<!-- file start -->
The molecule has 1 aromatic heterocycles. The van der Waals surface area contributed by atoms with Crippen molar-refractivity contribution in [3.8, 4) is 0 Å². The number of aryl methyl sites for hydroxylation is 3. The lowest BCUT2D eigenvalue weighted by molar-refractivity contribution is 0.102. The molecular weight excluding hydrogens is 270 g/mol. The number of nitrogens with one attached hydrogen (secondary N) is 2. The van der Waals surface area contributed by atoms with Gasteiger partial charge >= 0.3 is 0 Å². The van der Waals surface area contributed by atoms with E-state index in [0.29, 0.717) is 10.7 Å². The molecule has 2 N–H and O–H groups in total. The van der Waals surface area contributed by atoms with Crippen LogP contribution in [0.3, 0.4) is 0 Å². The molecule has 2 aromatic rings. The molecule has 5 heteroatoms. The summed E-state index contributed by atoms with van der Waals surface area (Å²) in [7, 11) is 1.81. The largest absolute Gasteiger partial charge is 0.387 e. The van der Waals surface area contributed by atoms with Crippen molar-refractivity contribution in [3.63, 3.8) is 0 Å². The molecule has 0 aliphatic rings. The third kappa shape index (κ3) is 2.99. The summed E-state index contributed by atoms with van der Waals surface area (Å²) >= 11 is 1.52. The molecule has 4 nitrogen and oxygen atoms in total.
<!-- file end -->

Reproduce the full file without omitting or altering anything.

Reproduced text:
The molecule has 1 aromatic heterocycles. The van der Waals surface area contributed by atoms with Crippen molar-refractivity contribution in [3.8, 4) is 0 Å². The number of aryl methyl sites for hydroxylation is 3. The lowest BCUT2D eigenvalue weighted by molar-refractivity contribution is 0.102. The molecular weight excluding hydrogens is 270 g/mol. The number of nitrogens with one attached hydrogen (secondary N) is 2. The van der Waals surface area contributed by atoms with Gasteiger partial charge >= 0.3 is 0 Å². The van der Waals surface area contributed by atoms with E-state index in [0.29, 0.717) is 10.7 Å². The molecule has 2 N–H and O–H groups in total. The van der Waals surface area contributed by atoms with Crippen LogP contribution in [0.3, 0.4) is 0 Å². The molecule has 2 aromatic rings. The molecule has 5 heteroatoms. The summed E-state index contributed by atoms with van der Waals surface area (Å²) in [7, 11) is 1.81. The largest absolute Gasteiger partial charge is 0.387 e. The van der Waals surface area contributed by atoms with Crippen molar-refractivity contribution in [3.63, 3.8) is 0 Å². The molecule has 0 aliphatic rings. The third kappa shape index (κ3) is 2.99. The summed E-state index contributed by atoms with van der Waals surface area (Å²) >= 11 is 1.52. The molecule has 4 nitrogen and oxygen atoms in total.